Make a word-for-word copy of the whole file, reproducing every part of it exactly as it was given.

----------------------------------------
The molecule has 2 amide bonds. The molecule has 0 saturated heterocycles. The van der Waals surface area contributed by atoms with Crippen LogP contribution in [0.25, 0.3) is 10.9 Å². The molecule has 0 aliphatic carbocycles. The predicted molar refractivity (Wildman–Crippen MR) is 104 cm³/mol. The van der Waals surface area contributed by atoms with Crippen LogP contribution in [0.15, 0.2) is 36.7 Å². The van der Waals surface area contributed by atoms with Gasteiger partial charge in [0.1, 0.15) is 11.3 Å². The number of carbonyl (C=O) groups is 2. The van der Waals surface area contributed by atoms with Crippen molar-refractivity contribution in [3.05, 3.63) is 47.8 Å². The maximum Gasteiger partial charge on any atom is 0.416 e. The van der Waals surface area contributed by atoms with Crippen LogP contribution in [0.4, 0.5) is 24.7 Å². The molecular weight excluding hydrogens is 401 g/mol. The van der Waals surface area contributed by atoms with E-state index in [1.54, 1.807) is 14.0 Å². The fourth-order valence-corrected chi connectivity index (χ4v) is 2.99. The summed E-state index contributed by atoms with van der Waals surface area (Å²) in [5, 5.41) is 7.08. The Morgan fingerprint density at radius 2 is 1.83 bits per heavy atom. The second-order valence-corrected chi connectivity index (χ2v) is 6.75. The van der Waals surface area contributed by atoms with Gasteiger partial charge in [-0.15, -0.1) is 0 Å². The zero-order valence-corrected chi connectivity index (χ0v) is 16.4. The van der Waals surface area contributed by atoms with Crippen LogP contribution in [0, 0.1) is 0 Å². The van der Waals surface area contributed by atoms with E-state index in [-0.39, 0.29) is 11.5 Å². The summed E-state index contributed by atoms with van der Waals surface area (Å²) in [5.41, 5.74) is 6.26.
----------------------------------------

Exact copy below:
The molecule has 2 amide bonds. The molecule has 0 saturated heterocycles. The van der Waals surface area contributed by atoms with Crippen LogP contribution in [0.25, 0.3) is 10.9 Å². The molecule has 0 aliphatic carbocycles. The predicted molar refractivity (Wildman–Crippen MR) is 104 cm³/mol. The van der Waals surface area contributed by atoms with Crippen LogP contribution in [0.15, 0.2) is 36.7 Å². The van der Waals surface area contributed by atoms with Gasteiger partial charge in [0.1, 0.15) is 11.3 Å². The number of carbonyl (C=O) groups is 2. The van der Waals surface area contributed by atoms with Crippen molar-refractivity contribution in [3.05, 3.63) is 47.8 Å². The maximum Gasteiger partial charge on any atom is 0.416 e. The van der Waals surface area contributed by atoms with Crippen LogP contribution in [0.4, 0.5) is 24.7 Å². The molecular weight excluding hydrogens is 401 g/mol. The van der Waals surface area contributed by atoms with E-state index in [1.54, 1.807) is 14.0 Å². The fourth-order valence-corrected chi connectivity index (χ4v) is 2.99. The summed E-state index contributed by atoms with van der Waals surface area (Å²) in [5, 5.41) is 7.08. The Morgan fingerprint density at radius 2 is 1.83 bits per heavy atom. The second-order valence-corrected chi connectivity index (χ2v) is 6.75. The van der Waals surface area contributed by atoms with Gasteiger partial charge in [-0.15, -0.1) is 0 Å². The zero-order valence-corrected chi connectivity index (χ0v) is 16.4. The van der Waals surface area contributed by atoms with Crippen LogP contribution in [0, 0.1) is 0 Å². The van der Waals surface area contributed by atoms with E-state index in [-0.39, 0.29) is 11.5 Å². The summed E-state index contributed by atoms with van der Waals surface area (Å²) in [5.41, 5.74) is 6.26.